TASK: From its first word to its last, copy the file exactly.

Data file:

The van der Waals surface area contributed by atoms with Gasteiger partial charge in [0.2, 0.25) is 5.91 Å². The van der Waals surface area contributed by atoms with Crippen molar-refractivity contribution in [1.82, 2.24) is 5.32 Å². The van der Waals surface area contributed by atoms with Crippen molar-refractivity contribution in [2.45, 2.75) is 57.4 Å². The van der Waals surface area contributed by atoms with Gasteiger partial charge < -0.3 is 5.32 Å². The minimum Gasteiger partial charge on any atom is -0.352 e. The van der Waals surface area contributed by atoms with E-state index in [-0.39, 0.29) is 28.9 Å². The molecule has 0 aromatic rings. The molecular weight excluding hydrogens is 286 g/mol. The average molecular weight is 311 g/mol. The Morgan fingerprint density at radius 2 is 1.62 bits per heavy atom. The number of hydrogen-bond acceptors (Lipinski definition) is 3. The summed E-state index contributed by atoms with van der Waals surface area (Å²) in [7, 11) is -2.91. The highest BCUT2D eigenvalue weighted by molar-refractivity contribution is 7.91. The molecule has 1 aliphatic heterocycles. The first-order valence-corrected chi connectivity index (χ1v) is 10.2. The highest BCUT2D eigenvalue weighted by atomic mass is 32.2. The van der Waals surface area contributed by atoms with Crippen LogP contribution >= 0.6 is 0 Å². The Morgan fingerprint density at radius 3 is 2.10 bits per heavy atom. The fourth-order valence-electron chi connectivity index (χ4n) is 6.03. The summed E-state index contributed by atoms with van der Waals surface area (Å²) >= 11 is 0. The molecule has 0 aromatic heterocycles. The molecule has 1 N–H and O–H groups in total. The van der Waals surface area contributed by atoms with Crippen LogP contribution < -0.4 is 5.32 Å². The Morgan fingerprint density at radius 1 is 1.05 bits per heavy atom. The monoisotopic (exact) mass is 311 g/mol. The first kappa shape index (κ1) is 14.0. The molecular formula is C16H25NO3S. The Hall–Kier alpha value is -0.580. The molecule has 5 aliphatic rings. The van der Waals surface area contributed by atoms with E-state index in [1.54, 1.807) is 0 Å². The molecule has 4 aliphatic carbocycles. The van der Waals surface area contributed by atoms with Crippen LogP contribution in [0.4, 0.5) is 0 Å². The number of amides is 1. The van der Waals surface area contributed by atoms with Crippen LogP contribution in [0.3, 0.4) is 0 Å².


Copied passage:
The van der Waals surface area contributed by atoms with Gasteiger partial charge in [0.2, 0.25) is 5.91 Å². The van der Waals surface area contributed by atoms with Crippen molar-refractivity contribution in [1.82, 2.24) is 5.32 Å². The van der Waals surface area contributed by atoms with Crippen molar-refractivity contribution in [2.45, 2.75) is 57.4 Å². The van der Waals surface area contributed by atoms with Gasteiger partial charge < -0.3 is 5.32 Å². The minimum Gasteiger partial charge on any atom is -0.352 e. The van der Waals surface area contributed by atoms with E-state index in [-0.39, 0.29) is 28.9 Å². The molecule has 0 aromatic rings. The molecular weight excluding hydrogens is 286 g/mol. The average molecular weight is 311 g/mol. The Morgan fingerprint density at radius 2 is 1.62 bits per heavy atom. The number of hydrogen-bond acceptors (Lipinski definition) is 3. The summed E-state index contributed by atoms with van der Waals surface area (Å²) in [7, 11) is -2.91. The highest BCUT2D eigenvalue weighted by molar-refractivity contribution is 7.91. The molecule has 1 aliphatic heterocycles. The first-order valence-corrected chi connectivity index (χ1v) is 10.2. The highest BCUT2D eigenvalue weighted by atomic mass is 32.2. The van der Waals surface area contributed by atoms with Crippen LogP contribution >= 0.6 is 0 Å². The Morgan fingerprint density at radius 3 is 2.10 bits per heavy atom. The fourth-order valence-electron chi connectivity index (χ4n) is 6.03. The summed E-state index contributed by atoms with van der Waals surface area (Å²) >= 11 is 0. The molecule has 0 aromatic heterocycles. The molecule has 1 N–H and O–H groups in total. The van der Waals surface area contributed by atoms with Crippen LogP contribution < -0.4 is 5.32 Å². The Morgan fingerprint density at radius 1 is 1.05 bits per heavy atom. The monoisotopic (exact) mass is 311 g/mol. The first kappa shape index (κ1) is 14.0. The molecular formula is C16H25NO3S. The Hall–Kier alpha value is -0.580. The molecule has 5 aliphatic rings. The van der Waals surface area contributed by atoms with E-state index in [1.54, 1.807) is 0 Å². The molecule has 4 aliphatic carbocycles. The van der Waals surface area contributed by atoms with Crippen LogP contribution in [0.4, 0.5) is 0 Å². The number of amides is 1. The van der Waals surface area contributed by atoms with Crippen LogP contribution in [0.3, 0.4) is 0 Å².